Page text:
In Finland, a major electric car event is set to take place, and its founder, Gunnar Dackevall, has a vision for the future of the industry. He believes that electric cars should be built en masse in Finland and that it could help electrify the bankrupt Saab brand.
In 2011, Saab went bankrupt and was later taken over by Nevs, a company that designed electric cars. However, Nevs announced it was going into “hibernation” last spring and left Saab’s iconic Trollhättan factory. The Emily project was then bought by a Canadian startup who wanted to build a car in Trollhättan, but Dackevall believes Uusellakaupunki would have better opportunities.
Valmet Automotive’s car factory in Uusikaupunki is currently operating at full capacity after retiring two small electric car brands. Dackevall believes that the “electric Saab” should be built there and that it is crucial for the electrification of passenger car traffic.
Dackevall’s vision for Finland’s role in the electric car industry is intertwined with the fate of Emily’s prototype, which was on display at his fair in Gothenburg last December. However, there are currently no concrete plans for manufacturing in Finland.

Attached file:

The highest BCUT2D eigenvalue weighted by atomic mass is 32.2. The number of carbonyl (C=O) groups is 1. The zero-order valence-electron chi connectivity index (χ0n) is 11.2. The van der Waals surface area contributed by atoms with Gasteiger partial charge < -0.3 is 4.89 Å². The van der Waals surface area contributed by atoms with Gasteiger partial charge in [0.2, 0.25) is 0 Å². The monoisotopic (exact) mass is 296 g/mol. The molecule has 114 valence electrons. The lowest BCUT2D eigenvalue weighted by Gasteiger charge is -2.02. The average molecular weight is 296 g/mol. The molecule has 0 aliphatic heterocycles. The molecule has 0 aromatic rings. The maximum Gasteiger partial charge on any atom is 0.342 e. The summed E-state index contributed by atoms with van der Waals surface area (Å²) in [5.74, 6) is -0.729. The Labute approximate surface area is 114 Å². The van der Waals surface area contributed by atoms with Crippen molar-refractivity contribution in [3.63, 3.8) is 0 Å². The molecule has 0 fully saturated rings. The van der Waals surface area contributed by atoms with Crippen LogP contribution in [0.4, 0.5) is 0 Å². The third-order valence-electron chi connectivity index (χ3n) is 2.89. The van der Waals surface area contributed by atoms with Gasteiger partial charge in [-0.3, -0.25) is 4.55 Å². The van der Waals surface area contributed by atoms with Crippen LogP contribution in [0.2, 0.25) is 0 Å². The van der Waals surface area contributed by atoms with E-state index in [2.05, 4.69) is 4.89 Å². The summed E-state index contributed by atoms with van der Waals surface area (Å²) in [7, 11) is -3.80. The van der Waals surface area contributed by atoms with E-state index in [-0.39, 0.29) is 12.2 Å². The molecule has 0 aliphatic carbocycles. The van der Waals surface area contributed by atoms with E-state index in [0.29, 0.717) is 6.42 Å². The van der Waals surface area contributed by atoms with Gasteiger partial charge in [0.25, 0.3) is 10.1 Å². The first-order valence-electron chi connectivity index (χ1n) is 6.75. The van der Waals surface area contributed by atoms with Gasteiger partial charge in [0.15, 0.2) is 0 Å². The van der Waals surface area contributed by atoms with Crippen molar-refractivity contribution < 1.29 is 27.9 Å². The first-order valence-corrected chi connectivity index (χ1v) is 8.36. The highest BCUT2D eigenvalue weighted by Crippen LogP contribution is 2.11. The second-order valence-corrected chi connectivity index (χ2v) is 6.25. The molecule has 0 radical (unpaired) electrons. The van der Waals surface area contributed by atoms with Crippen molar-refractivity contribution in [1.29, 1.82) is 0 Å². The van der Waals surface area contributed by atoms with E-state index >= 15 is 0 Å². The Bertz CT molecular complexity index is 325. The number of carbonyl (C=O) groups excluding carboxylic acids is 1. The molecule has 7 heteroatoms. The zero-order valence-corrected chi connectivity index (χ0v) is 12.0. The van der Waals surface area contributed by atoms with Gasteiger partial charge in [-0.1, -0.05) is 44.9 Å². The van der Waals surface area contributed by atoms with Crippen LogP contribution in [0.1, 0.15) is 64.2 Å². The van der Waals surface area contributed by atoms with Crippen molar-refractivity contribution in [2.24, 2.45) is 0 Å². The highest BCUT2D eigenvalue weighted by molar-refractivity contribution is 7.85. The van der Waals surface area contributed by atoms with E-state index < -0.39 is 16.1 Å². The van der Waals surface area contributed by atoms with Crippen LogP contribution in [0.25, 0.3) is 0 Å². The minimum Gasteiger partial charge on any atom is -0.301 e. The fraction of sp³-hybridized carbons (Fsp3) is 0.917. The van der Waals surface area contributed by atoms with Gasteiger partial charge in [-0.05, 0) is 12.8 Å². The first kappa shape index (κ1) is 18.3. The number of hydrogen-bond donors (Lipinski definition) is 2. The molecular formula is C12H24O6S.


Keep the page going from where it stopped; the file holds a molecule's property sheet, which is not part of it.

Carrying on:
Dackevall encourages Finland to follow Denmark’s lead in embracing electric cars due to its lack of hills and short distances. He also believes that electric kilometers are cheaper to travel and that his event will help promote the spread of electric cars in Finland.
Negotiations are still underway regarding which cars will be showcased at Dackevall’s event in Helsinki, but the possibility of showcasing an electric Saab remains open. There has been no formal announcement regarding manufacturing the Emily GT, but it is possible that the project will pass on to a new owner.